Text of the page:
A report from Martiz Research suggests that consumers are changing their habits in terms of reaching out to companies to provide feedback, moving away from phone calls and letter writing. According to the study, 52 percent of respondents said their preferred method of contact is email, while 31 percent said they would rather make a phone call.
Preference aside, 29 percent said they have used Facebook to reach out to a business, and 8 percent said they’d tweeted a complaint or compliment. Just 8 percent said they prefer using Facebook to address businesses, and 1 percent named Twitter as the platform they to reach out to brands.
Among other social networks included in the study were LinkedIn and Google+, which garnered minimal use as a tool for expressing complaints or other feedbacks. In fact, none of the consumers polled said they enjoy using LinkedIn in this manner, and 1 percent reported Google+ was their top choice for speaking to companies.
Social media marketing campaigns have myriad uses for businesses. While sharing content on these sites can help marketers drive traffic to pages likely to boost conversions, many neglect the customer service angle that the channel can provide.
Even with just 1 percent of respondents naming Twitter as their favorite platform for corresponding with businesses, the microblogging site’s role in customer service continues to grow. Among younger demographics, the site is slightly more popular in terms of engaging a businesses. Moreover, Facebook’s popularity as the top avenue for feedback swells to 28 percent for the 18 to 24 age group and 13 percent for the 25 to 34 age group. However, email remains the top choice among all demographics, Martiz found.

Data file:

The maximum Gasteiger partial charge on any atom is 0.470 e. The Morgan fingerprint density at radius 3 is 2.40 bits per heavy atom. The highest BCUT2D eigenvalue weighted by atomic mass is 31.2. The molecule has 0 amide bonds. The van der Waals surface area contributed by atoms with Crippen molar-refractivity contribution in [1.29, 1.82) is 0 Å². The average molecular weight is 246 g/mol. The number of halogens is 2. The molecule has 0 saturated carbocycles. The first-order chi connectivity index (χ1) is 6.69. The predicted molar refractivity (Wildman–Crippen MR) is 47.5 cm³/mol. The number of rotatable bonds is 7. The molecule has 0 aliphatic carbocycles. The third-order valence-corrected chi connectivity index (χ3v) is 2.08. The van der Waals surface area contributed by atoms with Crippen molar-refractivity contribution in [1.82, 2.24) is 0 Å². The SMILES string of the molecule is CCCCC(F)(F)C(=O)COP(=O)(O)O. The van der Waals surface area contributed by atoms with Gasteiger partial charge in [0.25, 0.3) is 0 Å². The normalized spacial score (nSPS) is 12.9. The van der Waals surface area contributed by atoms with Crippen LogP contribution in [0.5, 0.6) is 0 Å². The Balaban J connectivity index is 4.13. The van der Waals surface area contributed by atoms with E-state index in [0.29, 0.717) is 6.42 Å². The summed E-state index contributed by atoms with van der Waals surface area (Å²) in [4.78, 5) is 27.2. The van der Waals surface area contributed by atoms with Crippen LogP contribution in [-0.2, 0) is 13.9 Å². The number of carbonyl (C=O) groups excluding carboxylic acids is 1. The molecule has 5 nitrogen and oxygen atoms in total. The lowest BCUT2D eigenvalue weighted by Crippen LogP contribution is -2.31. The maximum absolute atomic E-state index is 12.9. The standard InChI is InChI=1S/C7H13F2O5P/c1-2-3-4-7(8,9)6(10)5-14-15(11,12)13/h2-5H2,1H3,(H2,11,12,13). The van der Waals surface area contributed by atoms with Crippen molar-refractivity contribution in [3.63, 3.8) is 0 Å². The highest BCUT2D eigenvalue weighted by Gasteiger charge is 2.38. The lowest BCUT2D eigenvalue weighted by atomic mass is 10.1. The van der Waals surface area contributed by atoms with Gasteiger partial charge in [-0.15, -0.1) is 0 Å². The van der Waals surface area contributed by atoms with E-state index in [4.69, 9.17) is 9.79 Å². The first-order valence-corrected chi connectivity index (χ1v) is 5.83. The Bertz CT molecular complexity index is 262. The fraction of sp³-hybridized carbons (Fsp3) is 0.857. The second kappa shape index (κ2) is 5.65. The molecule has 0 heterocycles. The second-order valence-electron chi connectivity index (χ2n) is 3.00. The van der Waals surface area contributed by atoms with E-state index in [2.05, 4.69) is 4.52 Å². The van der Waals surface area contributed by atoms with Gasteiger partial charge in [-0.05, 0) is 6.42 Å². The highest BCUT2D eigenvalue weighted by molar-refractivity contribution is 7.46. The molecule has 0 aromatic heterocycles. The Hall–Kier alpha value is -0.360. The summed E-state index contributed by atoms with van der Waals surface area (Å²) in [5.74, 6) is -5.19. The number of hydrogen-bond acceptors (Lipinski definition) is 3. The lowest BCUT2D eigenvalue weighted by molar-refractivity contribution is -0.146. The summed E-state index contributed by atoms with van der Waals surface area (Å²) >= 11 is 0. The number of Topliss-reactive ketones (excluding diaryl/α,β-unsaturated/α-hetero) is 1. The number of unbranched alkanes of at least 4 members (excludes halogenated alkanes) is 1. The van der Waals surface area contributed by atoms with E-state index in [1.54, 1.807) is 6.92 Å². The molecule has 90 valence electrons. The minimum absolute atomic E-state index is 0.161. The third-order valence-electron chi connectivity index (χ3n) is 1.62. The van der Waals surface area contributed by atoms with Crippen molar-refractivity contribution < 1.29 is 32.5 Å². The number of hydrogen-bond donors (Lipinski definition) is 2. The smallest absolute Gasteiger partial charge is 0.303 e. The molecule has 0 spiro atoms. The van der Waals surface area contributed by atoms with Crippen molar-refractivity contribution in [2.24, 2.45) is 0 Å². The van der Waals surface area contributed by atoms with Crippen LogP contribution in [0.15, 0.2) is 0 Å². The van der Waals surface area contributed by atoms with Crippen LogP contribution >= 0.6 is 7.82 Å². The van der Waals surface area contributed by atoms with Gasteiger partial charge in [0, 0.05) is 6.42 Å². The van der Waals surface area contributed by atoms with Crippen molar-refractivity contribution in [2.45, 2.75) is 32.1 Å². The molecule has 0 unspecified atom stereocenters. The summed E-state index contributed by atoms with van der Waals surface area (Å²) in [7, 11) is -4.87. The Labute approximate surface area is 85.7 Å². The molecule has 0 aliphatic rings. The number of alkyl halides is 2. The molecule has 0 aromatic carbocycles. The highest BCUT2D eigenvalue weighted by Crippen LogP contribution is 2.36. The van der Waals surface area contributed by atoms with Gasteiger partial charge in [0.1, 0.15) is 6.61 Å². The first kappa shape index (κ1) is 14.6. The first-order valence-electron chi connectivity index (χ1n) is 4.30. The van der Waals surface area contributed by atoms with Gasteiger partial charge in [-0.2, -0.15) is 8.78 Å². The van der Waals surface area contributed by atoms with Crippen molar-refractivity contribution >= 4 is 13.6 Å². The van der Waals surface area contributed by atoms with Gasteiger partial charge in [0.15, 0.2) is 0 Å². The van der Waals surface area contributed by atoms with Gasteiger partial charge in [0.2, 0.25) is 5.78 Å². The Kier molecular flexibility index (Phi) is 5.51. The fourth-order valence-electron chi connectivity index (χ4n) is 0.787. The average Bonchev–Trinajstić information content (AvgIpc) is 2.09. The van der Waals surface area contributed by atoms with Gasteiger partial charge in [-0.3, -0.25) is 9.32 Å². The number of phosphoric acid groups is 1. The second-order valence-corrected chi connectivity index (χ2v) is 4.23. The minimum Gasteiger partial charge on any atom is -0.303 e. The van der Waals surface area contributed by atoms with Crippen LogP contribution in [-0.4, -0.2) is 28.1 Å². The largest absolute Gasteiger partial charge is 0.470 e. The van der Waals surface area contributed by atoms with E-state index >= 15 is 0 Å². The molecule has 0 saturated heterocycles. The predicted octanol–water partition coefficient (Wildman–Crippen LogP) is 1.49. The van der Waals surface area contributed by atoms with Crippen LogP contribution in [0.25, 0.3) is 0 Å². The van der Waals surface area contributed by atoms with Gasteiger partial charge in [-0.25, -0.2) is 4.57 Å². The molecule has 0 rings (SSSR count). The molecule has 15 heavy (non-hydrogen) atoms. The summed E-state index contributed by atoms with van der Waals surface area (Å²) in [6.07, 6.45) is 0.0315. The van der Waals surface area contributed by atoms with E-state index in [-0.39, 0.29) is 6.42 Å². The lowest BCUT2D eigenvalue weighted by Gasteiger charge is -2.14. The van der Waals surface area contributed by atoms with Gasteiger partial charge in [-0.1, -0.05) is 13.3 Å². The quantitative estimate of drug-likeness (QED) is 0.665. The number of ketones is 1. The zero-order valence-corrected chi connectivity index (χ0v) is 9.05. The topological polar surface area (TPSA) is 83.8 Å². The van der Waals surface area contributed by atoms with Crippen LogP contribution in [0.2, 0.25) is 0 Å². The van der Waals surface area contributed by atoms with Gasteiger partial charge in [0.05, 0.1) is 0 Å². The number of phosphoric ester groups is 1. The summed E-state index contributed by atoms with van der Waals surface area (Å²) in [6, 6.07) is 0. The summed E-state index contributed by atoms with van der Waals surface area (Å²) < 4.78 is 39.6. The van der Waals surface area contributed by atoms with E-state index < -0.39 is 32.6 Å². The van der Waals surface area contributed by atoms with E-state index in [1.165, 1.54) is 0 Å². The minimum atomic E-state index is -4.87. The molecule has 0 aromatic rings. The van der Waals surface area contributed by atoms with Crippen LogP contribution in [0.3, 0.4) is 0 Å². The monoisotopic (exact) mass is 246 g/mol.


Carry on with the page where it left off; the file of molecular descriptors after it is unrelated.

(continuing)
While email may be the preferred method currently, companies often find social leads to the most engagement and potential conversion opportunities.
Social media, more than other channels included in the survey, provides an element of data collection that can prove invaluable to marketers. According to Martiz, 59 percent of consumers believe businesses use content posted on the web, especially on social networks, to gauge the overall satisfaction with their products and services. Additionally, 38 percent of respondents said they believe companies use social networks to help dissatisfied customers. As such, they’re increasingly likely to share feedback on these platforms – and marketers should be prepared to engage clients through social media.
Brafton recently reported that prospects and existing customers expect businesses to provide answers to their service questions or comments on Facebook, Twitter and other social platforms. Despite this expectation, more than half of all customer service-related engagement goes unanswered by businesses.